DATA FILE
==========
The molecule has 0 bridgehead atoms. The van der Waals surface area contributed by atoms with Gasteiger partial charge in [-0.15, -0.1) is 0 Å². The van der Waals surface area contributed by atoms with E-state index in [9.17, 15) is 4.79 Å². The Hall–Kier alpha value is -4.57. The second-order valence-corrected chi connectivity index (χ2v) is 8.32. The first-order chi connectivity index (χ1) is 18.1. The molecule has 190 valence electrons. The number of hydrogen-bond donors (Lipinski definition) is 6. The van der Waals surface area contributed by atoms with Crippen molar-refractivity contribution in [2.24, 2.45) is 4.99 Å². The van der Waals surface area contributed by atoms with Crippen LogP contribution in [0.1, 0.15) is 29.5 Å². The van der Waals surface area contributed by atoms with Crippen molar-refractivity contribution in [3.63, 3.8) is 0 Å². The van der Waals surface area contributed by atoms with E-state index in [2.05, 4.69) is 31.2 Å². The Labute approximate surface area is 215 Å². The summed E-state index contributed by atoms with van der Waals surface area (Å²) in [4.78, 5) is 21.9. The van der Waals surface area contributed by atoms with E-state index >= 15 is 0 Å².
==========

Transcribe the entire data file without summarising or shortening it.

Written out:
The molecule has 0 bridgehead atoms. The van der Waals surface area contributed by atoms with Gasteiger partial charge in [-0.15, -0.1) is 0 Å². The van der Waals surface area contributed by atoms with E-state index in [9.17, 15) is 4.79 Å². The Hall–Kier alpha value is -4.57. The second-order valence-corrected chi connectivity index (χ2v) is 8.32. The first-order chi connectivity index (χ1) is 18.1. The molecule has 190 valence electrons. The number of hydrogen-bond donors (Lipinski definition) is 6. The van der Waals surface area contributed by atoms with Crippen molar-refractivity contribution in [2.24, 2.45) is 4.99 Å². The van der Waals surface area contributed by atoms with Crippen LogP contribution in [0.1, 0.15) is 29.5 Å². The van der Waals surface area contributed by atoms with Crippen molar-refractivity contribution in [3.63, 3.8) is 0 Å². The van der Waals surface area contributed by atoms with E-state index in [2.05, 4.69) is 31.2 Å². The Labute approximate surface area is 215 Å². The summed E-state index contributed by atoms with van der Waals surface area (Å²) in [4.78, 5) is 21.9. The van der Waals surface area contributed by atoms with E-state index >= 15 is 0 Å².